Christian camp to close for good after abuse scandal

John Smyth is confronted by Channel 4's Cathy NewmanChannel 4 News

The Christian camp associated with John Smyth is to close this summer after a yearslong abuse scandal involving the late evangelical leader.

The Titus Trust, which runs Iwerne Camp, said it had made the decision following "an extensive year-long review", resulting in a "reorganisation focused on extending and strengthening its ministry to independent schools into the future".

It said the review had been informed by "detailed feedback from school teachers and other stakeholder" and had "paved the way for an agile and more regionally focused approach to organising its popular summer activity holidays".

Commenting on the changes, a spokesman for the Trust said: "We remain committed to supporting Christian teachers and pupils in their faith and witness in both the day and boarding independent schools of England and Wales."

Smyth chaired the Iwerne camps between 1974 and 1982 but in 2017, a Channel 4 News exposed the abuse of boys, including vicious beatings.  Smyth died a year later at his home in Cape Town. 

Andrew Graystone, who has campaigned on behalf of survivors, issued a scathing comment in response to the announcement of the camp's closure.

"The Titus Trust has released a statement saying that they will no longer use the name Iwerne for their camps," he said.

"There is no suggestion in the statement that they have reflected at all on the culture and theology of their movement, or asked themselves why it has enabled so many men to abuse others.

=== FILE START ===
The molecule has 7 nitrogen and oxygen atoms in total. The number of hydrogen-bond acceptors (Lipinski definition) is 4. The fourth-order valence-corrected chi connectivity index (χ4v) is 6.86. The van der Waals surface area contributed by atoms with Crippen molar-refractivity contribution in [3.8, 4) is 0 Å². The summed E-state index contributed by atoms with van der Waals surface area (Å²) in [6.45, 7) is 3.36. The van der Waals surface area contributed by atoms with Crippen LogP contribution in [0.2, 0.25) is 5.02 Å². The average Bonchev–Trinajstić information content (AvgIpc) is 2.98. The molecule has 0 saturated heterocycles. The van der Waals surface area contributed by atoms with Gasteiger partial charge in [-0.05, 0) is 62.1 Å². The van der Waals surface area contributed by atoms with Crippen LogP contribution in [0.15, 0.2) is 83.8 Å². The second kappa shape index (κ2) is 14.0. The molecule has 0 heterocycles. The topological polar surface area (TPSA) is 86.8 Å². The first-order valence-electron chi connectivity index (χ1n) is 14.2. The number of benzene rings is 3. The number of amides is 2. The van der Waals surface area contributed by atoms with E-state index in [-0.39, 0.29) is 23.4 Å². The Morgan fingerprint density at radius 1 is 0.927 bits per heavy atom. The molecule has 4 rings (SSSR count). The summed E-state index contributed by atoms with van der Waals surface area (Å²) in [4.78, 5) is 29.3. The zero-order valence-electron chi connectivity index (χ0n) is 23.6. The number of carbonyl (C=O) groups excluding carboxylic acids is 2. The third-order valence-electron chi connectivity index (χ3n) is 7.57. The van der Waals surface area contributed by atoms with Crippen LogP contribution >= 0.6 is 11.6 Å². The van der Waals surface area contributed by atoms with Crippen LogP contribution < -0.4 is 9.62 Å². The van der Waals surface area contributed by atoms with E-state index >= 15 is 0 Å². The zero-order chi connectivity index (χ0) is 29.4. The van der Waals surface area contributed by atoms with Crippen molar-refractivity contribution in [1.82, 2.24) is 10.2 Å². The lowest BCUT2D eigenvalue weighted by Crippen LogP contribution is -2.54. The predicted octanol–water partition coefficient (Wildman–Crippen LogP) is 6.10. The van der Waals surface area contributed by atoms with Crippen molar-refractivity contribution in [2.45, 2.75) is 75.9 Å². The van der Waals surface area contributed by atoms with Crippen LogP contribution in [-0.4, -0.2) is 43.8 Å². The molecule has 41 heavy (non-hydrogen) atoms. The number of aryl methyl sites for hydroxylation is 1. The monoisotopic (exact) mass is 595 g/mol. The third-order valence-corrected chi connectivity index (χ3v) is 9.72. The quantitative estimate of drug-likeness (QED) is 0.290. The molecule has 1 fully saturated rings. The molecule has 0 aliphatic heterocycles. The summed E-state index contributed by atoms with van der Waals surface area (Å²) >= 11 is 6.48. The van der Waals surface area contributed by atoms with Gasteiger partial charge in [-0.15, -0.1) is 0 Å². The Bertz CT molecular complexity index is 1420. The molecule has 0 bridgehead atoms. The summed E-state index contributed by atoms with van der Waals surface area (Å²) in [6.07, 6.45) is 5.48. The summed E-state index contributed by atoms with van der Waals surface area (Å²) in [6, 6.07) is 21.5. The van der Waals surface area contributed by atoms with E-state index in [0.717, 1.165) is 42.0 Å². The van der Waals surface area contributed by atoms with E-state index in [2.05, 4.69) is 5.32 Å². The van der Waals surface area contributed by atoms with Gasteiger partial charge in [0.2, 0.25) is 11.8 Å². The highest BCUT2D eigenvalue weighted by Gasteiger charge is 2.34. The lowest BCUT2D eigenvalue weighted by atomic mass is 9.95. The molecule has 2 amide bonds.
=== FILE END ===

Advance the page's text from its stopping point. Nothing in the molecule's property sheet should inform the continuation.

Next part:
"They continue to refuse to face up to the past of the movement, or to reach out to men who have been physically, sexually and spiritually abused within the Iwerne network."

Last month, Graystone issued a call on behalf of survivors for the Trust to close over the scandal. 

It came after the Trust apologised to victims and said a settlement had been reached with three men "who have suffered for many years because of the appalling abuse" perpetrated by Smyth. 

In response, the statement from survivors accused trustees of doing "everything they could to protect their own interests" and failing to take responsibility.

"We are pleased that they have finally issued a limited apology for their recent behaviour, but we note that none of those responsible has resigned," they said.

"They have not acknowledged the historic cover-up. There is no evidence that the culture of moral superiority, exclusivity and secrecy that has pervaded the network for decades has changed in any way."

They added: "A culture that has resisted reform in the face of overwhelming evidence of damage over many years is beyond reform. It is our wholehearted belief that in the light of these events the Titus Trust and its work should cease immediately."

An independent review into the Church of England's handling of allegations against Smyth is currently being undertaken by Keith Makin, a former director of social services.